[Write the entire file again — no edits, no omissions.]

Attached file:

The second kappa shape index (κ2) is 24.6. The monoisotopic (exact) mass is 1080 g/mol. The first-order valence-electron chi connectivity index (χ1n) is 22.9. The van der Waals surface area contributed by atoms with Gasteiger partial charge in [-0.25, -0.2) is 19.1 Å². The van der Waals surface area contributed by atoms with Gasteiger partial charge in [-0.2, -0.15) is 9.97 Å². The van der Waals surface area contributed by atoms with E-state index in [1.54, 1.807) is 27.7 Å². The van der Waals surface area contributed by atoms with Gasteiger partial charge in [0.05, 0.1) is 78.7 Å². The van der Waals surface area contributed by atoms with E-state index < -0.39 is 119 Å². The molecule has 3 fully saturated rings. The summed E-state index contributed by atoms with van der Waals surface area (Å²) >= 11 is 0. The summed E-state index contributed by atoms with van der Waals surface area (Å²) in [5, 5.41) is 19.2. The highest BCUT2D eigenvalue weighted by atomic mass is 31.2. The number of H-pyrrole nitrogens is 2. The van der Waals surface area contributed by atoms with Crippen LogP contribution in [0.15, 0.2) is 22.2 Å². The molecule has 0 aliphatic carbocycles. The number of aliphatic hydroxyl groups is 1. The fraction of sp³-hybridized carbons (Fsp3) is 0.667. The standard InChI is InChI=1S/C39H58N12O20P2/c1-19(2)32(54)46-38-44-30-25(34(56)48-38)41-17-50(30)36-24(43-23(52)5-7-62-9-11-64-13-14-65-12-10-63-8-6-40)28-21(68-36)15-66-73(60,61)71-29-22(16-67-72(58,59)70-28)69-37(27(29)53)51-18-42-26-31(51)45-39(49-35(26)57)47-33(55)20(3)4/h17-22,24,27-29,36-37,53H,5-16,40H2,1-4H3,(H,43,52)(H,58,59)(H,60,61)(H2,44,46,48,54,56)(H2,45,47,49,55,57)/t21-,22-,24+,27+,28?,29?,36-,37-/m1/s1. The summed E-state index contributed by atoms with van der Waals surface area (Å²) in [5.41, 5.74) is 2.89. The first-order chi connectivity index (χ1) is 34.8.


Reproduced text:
The second kappa shape index (κ2) is 24.6. The monoisotopic (exact) mass is 1080 g/mol. The first-order valence-electron chi connectivity index (χ1n) is 22.9. The van der Waals surface area contributed by atoms with Gasteiger partial charge in [-0.25, -0.2) is 19.1 Å². The van der Waals surface area contributed by atoms with Gasteiger partial charge in [-0.2, -0.15) is 9.97 Å². The van der Waals surface area contributed by atoms with E-state index in [1.54, 1.807) is 27.7 Å². The van der Waals surface area contributed by atoms with Gasteiger partial charge in [0.05, 0.1) is 78.7 Å². The van der Waals surface area contributed by atoms with E-state index < -0.39 is 119 Å². The molecule has 3 fully saturated rings. The summed E-state index contributed by atoms with van der Waals surface area (Å²) >= 11 is 0. The summed E-state index contributed by atoms with van der Waals surface area (Å²) in [5, 5.41) is 19.2. The highest BCUT2D eigenvalue weighted by atomic mass is 31.2. The number of H-pyrrole nitrogens is 2. The van der Waals surface area contributed by atoms with Crippen LogP contribution in [0.15, 0.2) is 22.2 Å². The molecule has 0 aliphatic carbocycles. The number of aliphatic hydroxyl groups is 1. The fraction of sp³-hybridized carbons (Fsp3) is 0.667. The standard InChI is InChI=1S/C39H58N12O20P2/c1-19(2)32(54)46-38-44-30-25(34(56)48-38)41-17-50(30)36-24(43-23(52)5-7-62-9-11-64-13-14-65-12-10-63-8-6-40)28-21(68-36)15-66-73(60,61)71-29-22(16-67-72(58,59)70-28)69-37(27(29)53)51-18-42-26-31(51)45-39(49-35(26)57)47-33(55)20(3)4/h17-22,24,27-29,36-37,53H,5-16,40H2,1-4H3,(H,43,52)(H,58,59)(H,60,61)(H2,44,46,48,54,56)(H2,45,47,49,55,57)/t21-,22-,24+,27+,28?,29?,36-,37-/m1/s1. The summed E-state index contributed by atoms with van der Waals surface area (Å²) in [5.41, 5.74) is 2.89. The first-order chi connectivity index (χ1) is 34.8.